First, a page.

19 of 20 people found the following review helpful
The definitve work on the 30 Years' War,
This review is from: The Thirty Years' War 1618-1648 (Essential Histories) (Paperback)
This very well-researched book provides a perfect introduction to one of the most important areas of European history, vital to understanding the effects of the Reformation, and roots of the age of nation-states in Europe. This war, which devastated much of Northern Germany and the Czech Republic and killed between a quarter and a half of the population in some states, left Germany a backwater, whose rush to 'catch up' its position two and a half centuries later had such dire consequences. This was the first pan-European conflict, and a finer example of superpower meddling could not be found - local religious conflicts being transformed into all-out war by great powers, such as France and Sweden, invites comparison with Cold War conflicts or the current war in the Congo. The war which was fought to, and failed, settle once and for all, which religion a state's subjects should follow, succeeded in fracturing the once mighty Holy Roman Empire into over a thousand petty states and principalities.
With clear chapter headings, well-chosen illustrations and well-defined maps, Richard Bonney makes this book equally accessible to both historian and casual reader. Equal attention is devoted to the different stages of the war, and to the myriad forces involved, on both the Imperial and the Protestant sides. A well-argued chapter on the Mercenaries underlines the ambiguity of the conflict, with many of the fighters turning coat at will - parallels with the use of mercenaries in the 15th and 16th centuries, especially in the wars in Italy, and the prince-threatening power of the Conottieri - such as Wallenstein - are hard to ignore. The chapter on witness accounts gives a stark reminder of the gruesome effect the war had on the peasantry, who faced starvation, brutality and rape at the hands of the armies, and would sometimes murder isolated groups of soldiers, supporting neither side in particular. Attention is paid to the diplomatic side - the machinations of both Catholic France and protestant Denmark and Sweden against each other, as much as against the Empire - the Imperial commanders Tilly and Wallenstein, driven as much by political ambition and greed, as much as Catholic piety. The small details are priceless - that the 2 victims of the Defenestration of Prague, which provoked the war, survived their ejection from the Castle window was not due to the intercession of the Virgin Mary, but the presence of a dung heap to cushion their fall.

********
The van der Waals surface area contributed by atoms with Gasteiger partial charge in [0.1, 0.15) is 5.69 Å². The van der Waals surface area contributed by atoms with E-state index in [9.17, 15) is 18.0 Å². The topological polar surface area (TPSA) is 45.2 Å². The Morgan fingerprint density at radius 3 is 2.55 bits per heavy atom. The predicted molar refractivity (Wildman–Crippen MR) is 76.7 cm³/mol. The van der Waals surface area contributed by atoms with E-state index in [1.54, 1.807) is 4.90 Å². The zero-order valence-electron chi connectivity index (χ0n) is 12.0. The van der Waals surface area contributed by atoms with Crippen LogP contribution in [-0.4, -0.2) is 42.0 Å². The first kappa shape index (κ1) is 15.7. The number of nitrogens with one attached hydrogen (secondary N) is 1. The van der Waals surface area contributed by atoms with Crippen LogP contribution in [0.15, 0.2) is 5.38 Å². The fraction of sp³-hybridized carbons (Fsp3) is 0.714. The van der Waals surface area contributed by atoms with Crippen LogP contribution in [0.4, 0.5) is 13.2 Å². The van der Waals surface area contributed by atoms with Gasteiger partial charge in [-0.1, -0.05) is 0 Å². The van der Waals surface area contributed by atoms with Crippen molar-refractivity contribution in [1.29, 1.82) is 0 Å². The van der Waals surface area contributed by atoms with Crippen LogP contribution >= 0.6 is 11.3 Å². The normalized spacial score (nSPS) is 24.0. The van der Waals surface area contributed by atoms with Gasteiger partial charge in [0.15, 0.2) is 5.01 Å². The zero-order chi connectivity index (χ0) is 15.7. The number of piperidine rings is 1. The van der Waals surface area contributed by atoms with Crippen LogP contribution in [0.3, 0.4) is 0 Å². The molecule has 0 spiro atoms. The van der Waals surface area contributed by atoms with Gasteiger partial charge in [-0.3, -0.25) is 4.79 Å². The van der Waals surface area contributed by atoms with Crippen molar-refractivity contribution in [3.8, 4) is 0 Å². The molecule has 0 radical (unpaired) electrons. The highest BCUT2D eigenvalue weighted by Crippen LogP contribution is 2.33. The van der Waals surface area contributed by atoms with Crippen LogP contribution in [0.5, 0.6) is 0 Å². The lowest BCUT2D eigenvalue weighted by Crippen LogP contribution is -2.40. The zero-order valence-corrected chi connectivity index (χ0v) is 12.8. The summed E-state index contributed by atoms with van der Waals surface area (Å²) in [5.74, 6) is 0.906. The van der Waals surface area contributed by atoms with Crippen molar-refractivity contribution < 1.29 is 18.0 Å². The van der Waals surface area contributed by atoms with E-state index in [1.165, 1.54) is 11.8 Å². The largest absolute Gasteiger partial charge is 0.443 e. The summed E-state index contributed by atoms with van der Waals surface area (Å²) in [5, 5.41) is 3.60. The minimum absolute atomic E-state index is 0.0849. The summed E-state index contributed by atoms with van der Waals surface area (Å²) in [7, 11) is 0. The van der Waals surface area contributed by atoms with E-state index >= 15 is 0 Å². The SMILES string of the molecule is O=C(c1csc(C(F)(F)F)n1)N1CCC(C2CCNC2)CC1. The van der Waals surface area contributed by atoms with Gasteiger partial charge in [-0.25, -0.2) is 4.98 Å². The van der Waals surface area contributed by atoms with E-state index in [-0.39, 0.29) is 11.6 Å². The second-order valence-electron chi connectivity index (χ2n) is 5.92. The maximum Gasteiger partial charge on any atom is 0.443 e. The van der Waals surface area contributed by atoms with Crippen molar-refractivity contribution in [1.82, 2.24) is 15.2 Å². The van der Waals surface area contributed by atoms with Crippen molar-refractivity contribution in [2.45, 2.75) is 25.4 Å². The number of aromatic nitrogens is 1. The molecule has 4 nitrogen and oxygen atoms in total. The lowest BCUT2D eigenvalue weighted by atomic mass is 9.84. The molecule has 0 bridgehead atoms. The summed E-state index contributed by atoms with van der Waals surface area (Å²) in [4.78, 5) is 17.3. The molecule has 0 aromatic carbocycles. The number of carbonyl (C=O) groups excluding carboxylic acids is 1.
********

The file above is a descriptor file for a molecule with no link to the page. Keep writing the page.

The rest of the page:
Outstanding book, one of the best in the series. I recommend this, not only to military history buffs, but to anyone taking a degree in German or Scandinavian studies. After reading this, try excerpts from Schiller's history.